When you get that final invoice, pair it with the estimate to see where they align or diverge. You should have emails, text messages or phone notes to explain the increases and overages. There are always squawks found on inspection that are impossible to predict in advance. That’s just the nature of the beast. Make sure to examine parts prices, shipping costs, consumables and miscellaneous charges. By all means, don’t let core charges fall through the cracks. Make a firm note to look for core charge refunds and stay in touch with the shop on this issue.

Feel free to ask questions. You need the education. Just try not to be the annoying customer that fights tooth and nail on every single line item. If you have a good shop it’s important not to alienate them.

Invoice Analysis

When I examine an invoice, I am looking for things that shouldn’t be there. The usual suspects are excess labor charges, parts prices out of whack, and double-dipping (charging for the same task more than once). On the aforementioned invoice, I immediately saw the overspeed governor overhauls – they shouldn’t have been there. Although the shop’s estimate didn’t mention the Woodward Service Bulletin, I was very familiar with it and knew it didn’t apply in this circumstance.

Unfortunately, there’s more: I found the shop’s R+R labor on the fuel nozzles excessive. I found double-dipping on the lubrication of the shimmy dampener bolt and on the propeller inspections. The wildly excessive charge to rig the landing gear was also double-dipping since that’s part of the actuator end play task, which as I noted previously, was an excessive charge in itself.

There were other issues on that invoice (so many I am sick of talking about it), but one that really galled me was 15 hours to research the logbooks and make an Excel spread sheet to track maintenance. Did they mention this to the owner in advance? It was not on their estimate. Remember, when the owner bought this King Air a year ago, he had a pre-buy inspection done during which he paid for logbook research and an updated spreadsheet for maintenance status. I assume he provided this to the shop.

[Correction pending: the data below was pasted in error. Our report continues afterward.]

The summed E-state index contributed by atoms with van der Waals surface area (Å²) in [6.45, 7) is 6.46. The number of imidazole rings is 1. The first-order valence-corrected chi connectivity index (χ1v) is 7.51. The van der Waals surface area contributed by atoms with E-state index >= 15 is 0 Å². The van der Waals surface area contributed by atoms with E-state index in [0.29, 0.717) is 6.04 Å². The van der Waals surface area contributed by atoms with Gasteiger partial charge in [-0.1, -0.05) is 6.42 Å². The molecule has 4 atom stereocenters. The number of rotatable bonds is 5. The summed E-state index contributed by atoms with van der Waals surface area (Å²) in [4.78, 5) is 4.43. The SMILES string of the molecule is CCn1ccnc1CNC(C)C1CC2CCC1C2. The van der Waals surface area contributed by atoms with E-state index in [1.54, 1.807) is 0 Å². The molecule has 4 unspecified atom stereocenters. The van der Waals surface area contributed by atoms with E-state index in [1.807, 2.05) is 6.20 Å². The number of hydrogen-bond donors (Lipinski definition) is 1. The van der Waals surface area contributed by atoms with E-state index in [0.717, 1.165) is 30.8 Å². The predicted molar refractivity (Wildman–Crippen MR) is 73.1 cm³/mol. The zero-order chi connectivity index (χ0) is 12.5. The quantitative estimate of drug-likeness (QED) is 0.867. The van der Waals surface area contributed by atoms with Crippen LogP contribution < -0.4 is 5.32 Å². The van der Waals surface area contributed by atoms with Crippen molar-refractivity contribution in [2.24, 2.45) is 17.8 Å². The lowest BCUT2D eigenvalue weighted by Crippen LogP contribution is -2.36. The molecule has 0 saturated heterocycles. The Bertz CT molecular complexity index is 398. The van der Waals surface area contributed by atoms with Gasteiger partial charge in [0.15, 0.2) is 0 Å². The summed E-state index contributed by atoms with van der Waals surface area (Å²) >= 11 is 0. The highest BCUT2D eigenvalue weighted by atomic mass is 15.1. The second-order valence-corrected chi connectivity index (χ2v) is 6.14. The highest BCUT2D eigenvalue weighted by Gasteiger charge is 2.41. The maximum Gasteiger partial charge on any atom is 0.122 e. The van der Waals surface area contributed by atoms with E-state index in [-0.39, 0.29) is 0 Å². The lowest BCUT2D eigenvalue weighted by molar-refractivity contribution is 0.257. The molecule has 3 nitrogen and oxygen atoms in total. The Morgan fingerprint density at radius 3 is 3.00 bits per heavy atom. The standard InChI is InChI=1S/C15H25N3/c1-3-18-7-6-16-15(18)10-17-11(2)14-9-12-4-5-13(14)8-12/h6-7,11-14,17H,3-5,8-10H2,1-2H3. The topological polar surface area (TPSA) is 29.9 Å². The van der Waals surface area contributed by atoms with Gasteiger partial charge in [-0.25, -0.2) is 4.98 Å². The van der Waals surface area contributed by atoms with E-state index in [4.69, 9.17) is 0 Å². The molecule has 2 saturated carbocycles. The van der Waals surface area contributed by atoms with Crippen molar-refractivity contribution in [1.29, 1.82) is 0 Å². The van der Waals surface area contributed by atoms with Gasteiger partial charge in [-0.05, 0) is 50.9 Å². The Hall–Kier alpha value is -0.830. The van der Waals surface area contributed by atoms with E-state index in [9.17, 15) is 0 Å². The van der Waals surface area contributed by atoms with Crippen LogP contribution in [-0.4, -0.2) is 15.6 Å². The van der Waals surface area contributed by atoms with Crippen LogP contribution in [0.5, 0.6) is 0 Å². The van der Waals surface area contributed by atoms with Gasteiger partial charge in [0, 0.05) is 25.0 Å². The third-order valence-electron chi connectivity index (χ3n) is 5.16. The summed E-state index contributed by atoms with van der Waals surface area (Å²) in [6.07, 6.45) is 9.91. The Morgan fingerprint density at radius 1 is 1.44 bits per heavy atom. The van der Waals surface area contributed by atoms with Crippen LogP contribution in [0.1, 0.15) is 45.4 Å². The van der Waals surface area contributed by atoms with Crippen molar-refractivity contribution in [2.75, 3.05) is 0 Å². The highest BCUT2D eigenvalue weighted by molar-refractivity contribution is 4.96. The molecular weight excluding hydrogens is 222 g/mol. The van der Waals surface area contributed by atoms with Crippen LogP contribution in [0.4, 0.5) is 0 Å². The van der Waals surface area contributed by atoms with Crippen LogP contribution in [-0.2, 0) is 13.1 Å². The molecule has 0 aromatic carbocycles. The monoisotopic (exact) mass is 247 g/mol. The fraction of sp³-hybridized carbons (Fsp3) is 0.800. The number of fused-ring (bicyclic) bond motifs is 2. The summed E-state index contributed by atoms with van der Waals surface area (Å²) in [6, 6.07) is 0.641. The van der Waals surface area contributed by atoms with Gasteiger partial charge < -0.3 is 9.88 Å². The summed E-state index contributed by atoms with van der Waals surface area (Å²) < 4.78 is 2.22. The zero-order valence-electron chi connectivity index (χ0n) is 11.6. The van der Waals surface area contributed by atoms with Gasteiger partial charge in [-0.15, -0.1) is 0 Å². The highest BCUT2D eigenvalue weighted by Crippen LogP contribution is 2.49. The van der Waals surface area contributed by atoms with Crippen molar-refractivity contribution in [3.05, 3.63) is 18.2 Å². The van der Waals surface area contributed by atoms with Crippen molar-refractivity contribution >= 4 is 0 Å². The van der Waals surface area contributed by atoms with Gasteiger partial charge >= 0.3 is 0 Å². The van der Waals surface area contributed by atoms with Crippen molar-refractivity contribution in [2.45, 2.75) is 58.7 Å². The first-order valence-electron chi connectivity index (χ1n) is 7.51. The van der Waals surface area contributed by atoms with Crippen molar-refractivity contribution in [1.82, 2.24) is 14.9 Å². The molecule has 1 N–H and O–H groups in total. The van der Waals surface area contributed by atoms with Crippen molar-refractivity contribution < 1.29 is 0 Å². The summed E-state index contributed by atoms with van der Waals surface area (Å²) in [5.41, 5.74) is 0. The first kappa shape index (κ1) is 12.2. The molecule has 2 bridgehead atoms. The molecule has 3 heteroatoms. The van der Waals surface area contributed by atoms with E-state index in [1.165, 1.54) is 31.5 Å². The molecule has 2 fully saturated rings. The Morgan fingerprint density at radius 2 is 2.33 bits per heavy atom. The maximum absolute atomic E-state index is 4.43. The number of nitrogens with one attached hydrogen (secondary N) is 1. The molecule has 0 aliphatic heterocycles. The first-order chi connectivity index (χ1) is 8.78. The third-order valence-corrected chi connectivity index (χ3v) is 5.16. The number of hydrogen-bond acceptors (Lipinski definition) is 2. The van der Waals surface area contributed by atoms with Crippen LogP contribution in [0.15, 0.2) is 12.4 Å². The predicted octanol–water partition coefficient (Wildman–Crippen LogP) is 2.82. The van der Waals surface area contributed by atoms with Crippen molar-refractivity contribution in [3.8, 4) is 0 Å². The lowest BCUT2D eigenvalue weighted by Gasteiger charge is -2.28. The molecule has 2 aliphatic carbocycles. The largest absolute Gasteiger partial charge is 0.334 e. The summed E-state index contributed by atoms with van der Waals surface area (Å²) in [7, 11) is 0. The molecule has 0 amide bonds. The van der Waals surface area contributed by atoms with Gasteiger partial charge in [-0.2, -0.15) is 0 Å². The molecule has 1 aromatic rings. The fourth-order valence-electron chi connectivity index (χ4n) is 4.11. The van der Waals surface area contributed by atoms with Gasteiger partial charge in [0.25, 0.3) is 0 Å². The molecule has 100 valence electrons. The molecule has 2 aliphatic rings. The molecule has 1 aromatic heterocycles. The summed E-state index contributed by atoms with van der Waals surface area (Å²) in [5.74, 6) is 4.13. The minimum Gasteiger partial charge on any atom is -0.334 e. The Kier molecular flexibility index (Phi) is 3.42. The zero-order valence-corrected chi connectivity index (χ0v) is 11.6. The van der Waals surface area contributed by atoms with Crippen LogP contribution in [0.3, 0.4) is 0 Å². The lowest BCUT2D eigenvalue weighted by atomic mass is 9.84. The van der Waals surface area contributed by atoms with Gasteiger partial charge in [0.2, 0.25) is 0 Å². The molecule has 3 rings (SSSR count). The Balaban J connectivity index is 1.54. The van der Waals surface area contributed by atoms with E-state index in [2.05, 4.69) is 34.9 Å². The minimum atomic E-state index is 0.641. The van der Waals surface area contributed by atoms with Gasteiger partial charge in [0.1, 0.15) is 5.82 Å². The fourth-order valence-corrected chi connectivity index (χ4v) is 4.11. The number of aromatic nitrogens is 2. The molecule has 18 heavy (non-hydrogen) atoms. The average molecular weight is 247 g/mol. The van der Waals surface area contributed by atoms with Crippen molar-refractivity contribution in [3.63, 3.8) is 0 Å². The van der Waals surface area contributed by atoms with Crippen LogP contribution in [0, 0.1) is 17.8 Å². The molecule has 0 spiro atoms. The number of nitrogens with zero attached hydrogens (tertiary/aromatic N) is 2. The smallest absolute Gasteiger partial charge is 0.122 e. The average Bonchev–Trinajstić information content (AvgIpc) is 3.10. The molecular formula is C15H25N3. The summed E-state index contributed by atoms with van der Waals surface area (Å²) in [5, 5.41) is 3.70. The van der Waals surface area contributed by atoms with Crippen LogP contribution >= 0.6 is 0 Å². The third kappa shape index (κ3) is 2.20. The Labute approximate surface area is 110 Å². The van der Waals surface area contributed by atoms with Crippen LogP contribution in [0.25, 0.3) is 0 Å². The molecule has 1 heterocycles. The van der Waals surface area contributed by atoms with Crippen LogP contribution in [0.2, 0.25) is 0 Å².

Fifteen hours is egregious in my book. I conduct pre-buys all the time. I estimate 5-10 hours for logbook research and rarely charge more than that. Only an extreme case like a really old aircraft, or logbooks in total disarray, or records not translated from a foreign language would merit charging more than 10 hours. Granted, the shop only charged $90/hour for the research instead of their $120/hour shop rate, but still that was another $1,350. It all adds up.

In Conclusion

This was not the first time I was asked to review an invoice and then duke it out over the phone with the shop. It’s not my favorite thing to do, because I’m not confrontational, but I like to see justice done (cliché but true). I hesitated to write this article because the suggestion to seek expert advice looks like I’m shamelessly promoting myself. My wife and others will tell you I am the last person to toot my own horn.

The point is this: Aircraft maint­enance is expensive and complicated, but it’s a vital part of owning and operating a King Air. I love King Airs – they’re reliable, versatile and  one of the greatest success stories in general aviation.

I hope every King Air owner “finds their King Air groove” and understands what a great aircraft they have.